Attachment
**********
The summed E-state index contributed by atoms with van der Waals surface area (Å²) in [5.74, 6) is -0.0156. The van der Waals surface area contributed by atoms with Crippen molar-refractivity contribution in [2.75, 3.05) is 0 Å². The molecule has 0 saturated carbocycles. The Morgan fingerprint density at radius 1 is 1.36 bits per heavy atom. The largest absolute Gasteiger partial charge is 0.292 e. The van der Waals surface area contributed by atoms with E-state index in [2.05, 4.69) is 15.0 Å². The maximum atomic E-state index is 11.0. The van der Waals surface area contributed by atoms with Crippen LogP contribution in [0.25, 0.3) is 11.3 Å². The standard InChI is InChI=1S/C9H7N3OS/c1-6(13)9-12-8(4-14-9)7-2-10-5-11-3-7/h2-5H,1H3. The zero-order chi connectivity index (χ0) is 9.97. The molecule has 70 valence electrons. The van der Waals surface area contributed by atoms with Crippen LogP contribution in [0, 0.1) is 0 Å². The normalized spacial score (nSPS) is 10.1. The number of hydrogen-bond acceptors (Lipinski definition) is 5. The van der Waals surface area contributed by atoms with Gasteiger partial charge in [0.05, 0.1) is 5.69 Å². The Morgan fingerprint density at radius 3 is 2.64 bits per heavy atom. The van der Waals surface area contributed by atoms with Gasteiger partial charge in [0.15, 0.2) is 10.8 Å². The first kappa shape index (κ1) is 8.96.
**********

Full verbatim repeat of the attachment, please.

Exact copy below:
The summed E-state index contributed by atoms with van der Waals surface area (Å²) in [5.74, 6) is -0.0156. The van der Waals surface area contributed by atoms with Crippen molar-refractivity contribution in [2.75, 3.05) is 0 Å². The molecule has 0 saturated carbocycles. The Morgan fingerprint density at radius 1 is 1.36 bits per heavy atom. The largest absolute Gasteiger partial charge is 0.292 e. The van der Waals surface area contributed by atoms with E-state index in [2.05, 4.69) is 15.0 Å². The maximum atomic E-state index is 11.0. The van der Waals surface area contributed by atoms with Crippen LogP contribution in [0.25, 0.3) is 11.3 Å². The standard InChI is InChI=1S/C9H7N3OS/c1-6(13)9-12-8(4-14-9)7-2-10-5-11-3-7/h2-5H,1H3. The zero-order chi connectivity index (χ0) is 9.97. The molecule has 70 valence electrons. The van der Waals surface area contributed by atoms with Crippen LogP contribution in [0, 0.1) is 0 Å². The normalized spacial score (nSPS) is 10.1. The number of hydrogen-bond acceptors (Lipinski definition) is 5. The van der Waals surface area contributed by atoms with Gasteiger partial charge in [0.05, 0.1) is 5.69 Å². The Morgan fingerprint density at radius 3 is 2.64 bits per heavy atom. The van der Waals surface area contributed by atoms with Gasteiger partial charge in [0.15, 0.2) is 10.8 Å². The first kappa shape index (κ1) is 8.96.